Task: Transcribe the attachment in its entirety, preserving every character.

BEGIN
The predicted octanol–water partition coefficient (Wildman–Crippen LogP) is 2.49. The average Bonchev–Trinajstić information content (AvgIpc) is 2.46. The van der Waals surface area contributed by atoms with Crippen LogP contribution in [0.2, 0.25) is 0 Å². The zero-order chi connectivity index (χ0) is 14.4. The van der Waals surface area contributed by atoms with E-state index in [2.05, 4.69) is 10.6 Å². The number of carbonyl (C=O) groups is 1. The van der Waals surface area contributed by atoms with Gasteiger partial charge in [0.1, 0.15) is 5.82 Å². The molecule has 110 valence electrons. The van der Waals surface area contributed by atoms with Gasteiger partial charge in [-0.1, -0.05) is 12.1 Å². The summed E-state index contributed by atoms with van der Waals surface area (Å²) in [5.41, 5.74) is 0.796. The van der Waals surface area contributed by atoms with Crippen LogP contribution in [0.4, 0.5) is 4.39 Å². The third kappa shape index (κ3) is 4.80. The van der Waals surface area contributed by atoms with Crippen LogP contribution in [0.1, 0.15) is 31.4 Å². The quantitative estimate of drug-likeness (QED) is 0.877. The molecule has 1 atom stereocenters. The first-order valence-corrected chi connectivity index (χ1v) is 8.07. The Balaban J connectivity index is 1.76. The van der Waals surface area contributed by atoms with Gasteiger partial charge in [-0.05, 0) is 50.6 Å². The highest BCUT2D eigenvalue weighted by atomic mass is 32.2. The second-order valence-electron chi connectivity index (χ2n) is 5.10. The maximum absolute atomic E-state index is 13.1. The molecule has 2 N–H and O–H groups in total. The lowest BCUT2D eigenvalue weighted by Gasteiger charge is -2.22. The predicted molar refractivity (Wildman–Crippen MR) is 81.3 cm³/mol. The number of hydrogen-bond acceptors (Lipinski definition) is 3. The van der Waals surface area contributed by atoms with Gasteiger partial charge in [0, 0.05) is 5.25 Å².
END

The predicted octanol–water partition coefficient (Wildman–Crippen LogP) is 2.49. The average Bonchev–Trinajstić information content (AvgIpc) is 2.46. The van der Waals surface area contributed by atoms with Crippen LogP contribution in [0.2, 0.25) is 0 Å². The zero-order chi connectivity index (χ0) is 14.4. The van der Waals surface area contributed by atoms with E-state index in [2.05, 4.69) is 10.6 Å². The number of carbonyl (C=O) groups is 1. The van der Waals surface area contributed by atoms with Gasteiger partial charge in [0.1, 0.15) is 5.82 Å². The molecule has 110 valence electrons. The van der Waals surface area contributed by atoms with Gasteiger partial charge in [-0.1, -0.05) is 12.1 Å². The summed E-state index contributed by atoms with van der Waals surface area (Å²) in [5.41, 5.74) is 0.796. The van der Waals surface area contributed by atoms with Crippen LogP contribution in [0.4, 0.5) is 4.39 Å². The third kappa shape index (κ3) is 4.80. The van der Waals surface area contributed by atoms with Crippen LogP contribution in [0.1, 0.15) is 31.4 Å². The quantitative estimate of drug-likeness (QED) is 0.877. The molecule has 1 atom stereocenters. The first-order valence-corrected chi connectivity index (χ1v) is 8.07. The Balaban J connectivity index is 1.76. The van der Waals surface area contributed by atoms with Gasteiger partial charge in [-0.05, 0) is 50.6 Å². The highest BCUT2D eigenvalue weighted by atomic mass is 32.2. The second-order valence-electron chi connectivity index (χ2n) is 5.10. The maximum absolute atomic E-state index is 13.1. The molecule has 2 N–H and O–H groups in total. The lowest BCUT2D eigenvalue weighted by Gasteiger charge is -2.22. The predicted molar refractivity (Wildman–Crippen MR) is 81.3 cm³/mol. The number of hydrogen-bond acceptors (Lipinski definition) is 3. The van der Waals surface area contributed by atoms with Gasteiger partial charge in [0, 0.05) is 5.25 Å².